Tag Archives: Henry Fonda

Kim Cattrall Pulls a Goddard

Before I begin today’s post, I want to tell you what happened to me yesterday: while I was editing the clips below, I received a Copyright Infringement e-mail from YouTube, who, on behalf of Paramount Pictures, blocked a clip from my Henry Fonda post. Moreover, they warned me that this was my second infraction (I didn’t even know there was a first!) and if there was one more, then YouTube would be shutting me down. Since my posts are clip-driven (to put it mildly), I panicked. I mourned the inevitable demise of this blog; I napped the way depressed people do; I sighed a lot; and, always one for multi-tasking, I even found time for some moping.

Ultimately, my baby did something I didn’t: she Googled “fair use blog video clips”!

She found a treasure trove of bloggers and journalists who have received similar e-mails (or worse). Turns out YouTube has gotten friendly to the notion of Fair Use and makes it easy for a Little Guy like me to retaliate against the Paramounts of the world. Here’s some informative links:

        -A very recent article on ZDnet.com “YouTube’s Fair Use tool addresses disputes over copyright violation claims.”

        -A 2009 article by Kevin B. Lee, the journalist who took a HUGE hit because of quote-unquote Copyright Infringement. He’s very generous with this “It happened to me, but it doesn’t have to happen to you” piece.

        -Matt Zoller Seitz’s 2009 article defending Fair Use for the sake of film criticism and education.

Thanks for watching my back, Debbie!

(Y’know, sometimes my jump-cut to doom-and-gloom reactions really piss me off. Thank God for my wife. It reminds me of a story comedian Lenny Bruce tells in his autobiography How to Talk Dirty and Influence People. He and his wife Honey were leaving their apartment and discover their car was missing. Lenny immediately panics and, fearing the worst, thinks the car’s been stolen. His ever-sensible wife, however, suggests they go to the car pound, pointing out that he had parked the car “the wrong way on a one-way street on the no-parking side in front of a fireplug during a rush hour.”

Let’s hear it for the clear-headed spouses!)

And now back to the blog-at-hand…

All this damn Sex & the City 2 talk nowadays got me to thinking about Kim Cattrall in Mannequin, her 1987 cult-favorite with Andrew McCarthy, the one were she’s a mannequin that comes to life.1   Then I read Edward Copeland’s blog post about the long-overlooked actress Paulette Goddard and it made me think about Mannequin, too. (But not about Mannequin 2; that would be ridiculous.)

You see, Ms. Goddard was once married to Charlie Chaplin and she appeared with him in his 1936 film Modern Times. And the last place I’d expect an obscure Charlie Chaplin reference is in the slight Mannequin, however, it’s in there if you know where to look.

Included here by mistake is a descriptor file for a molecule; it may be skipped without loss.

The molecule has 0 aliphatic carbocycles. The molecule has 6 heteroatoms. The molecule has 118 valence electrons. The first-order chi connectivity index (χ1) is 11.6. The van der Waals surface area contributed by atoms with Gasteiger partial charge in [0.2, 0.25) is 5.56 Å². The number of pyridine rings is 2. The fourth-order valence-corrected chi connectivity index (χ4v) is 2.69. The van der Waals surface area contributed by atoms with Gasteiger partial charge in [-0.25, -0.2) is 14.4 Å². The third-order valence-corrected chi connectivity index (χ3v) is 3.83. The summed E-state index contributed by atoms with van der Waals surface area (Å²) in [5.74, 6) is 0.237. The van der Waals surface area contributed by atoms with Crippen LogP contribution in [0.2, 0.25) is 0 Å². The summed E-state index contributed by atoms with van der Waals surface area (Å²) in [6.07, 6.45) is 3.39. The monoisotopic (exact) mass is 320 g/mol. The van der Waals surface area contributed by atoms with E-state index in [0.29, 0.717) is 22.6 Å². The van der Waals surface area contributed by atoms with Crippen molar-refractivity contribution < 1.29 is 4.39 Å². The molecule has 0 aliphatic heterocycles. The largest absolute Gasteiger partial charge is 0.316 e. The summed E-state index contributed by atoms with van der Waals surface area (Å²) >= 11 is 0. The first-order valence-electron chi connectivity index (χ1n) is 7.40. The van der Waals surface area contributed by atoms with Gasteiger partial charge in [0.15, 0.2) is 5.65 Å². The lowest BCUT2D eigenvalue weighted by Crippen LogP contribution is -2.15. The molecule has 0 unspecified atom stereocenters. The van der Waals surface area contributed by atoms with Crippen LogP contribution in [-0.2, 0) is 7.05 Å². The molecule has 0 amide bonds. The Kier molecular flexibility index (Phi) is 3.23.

Here are the clips back-to-back and then together. For context: in Modern Times, Charlie’s character is working as a night security guard in a department store; he’s let his sidekick Paulette Goddard in and they proceed to run amok. In Mannequin, Cattrall and McCarthy also run amok in an after hours department store, this time to Alisha’s “Do You Dream About Me.”

(I especially like that both Chaplin and McCarthy have cigarettes.)

Something tells me the average 1987 movie-goer—at least the ones attracted to Andrew McCarthy comedies—missed this shout-out, which is why God invented blogs.

And for those who just can’t get enough of the young Samantha Jones, here’s the whole Alisha song, which I like to call “I’ve Got Those Fair Use Blues, Baby.”


BACK TO POST 1 Unless you’re really old, in which case you might of thought of Cattrall in that 1978 Columbo episode.

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“Jesus Christ! That’s Henry Fonda!”

On face value (literally), Henry Fonda’s always been perceived as an upstanding kinda guy. A decent everyman. It’s what prompted director John Ford to cast him as a young Abraham Lincoln and as Tom Joad. Thanks to his trustworthy puss, director Sidney Lumet cast him in Fail Safe as the President of the United States—a good one.

But one director shrewdly took the opposite approach: In 1968, Italian director Sergio Leone asked Fonda to play the heavy in Once Upon a Time in the West.

Casting against type is nothing new, but it’s normally something more facile, such as casting a brute in a soft-spoken role (think Ernest Borgnine in Marty). What Leone does with Fonda, however, is take a face the audience has trusted for thirty years and subvert it. It’s more than a face, actually, it’s a projection of American values such as trust and honor.

Here’s two clips. One is the Fonda’s opening scene in Once Upon a Time in the West (truncated), where he kills a whole family (how’s that for subverting the audience’s expectations?). The other clip is his 1975 appearance on Michael Parkinson’s UK talk show where he explains why he got the role. He also (humorously) re-enacts the scene from the Leone film.

(Within the context of Once Upon a Time in the West, this scene is about 15 minutes in. We’re introduced to a small family having a pleasant enough dinner outside. That’s where the clip begins.)



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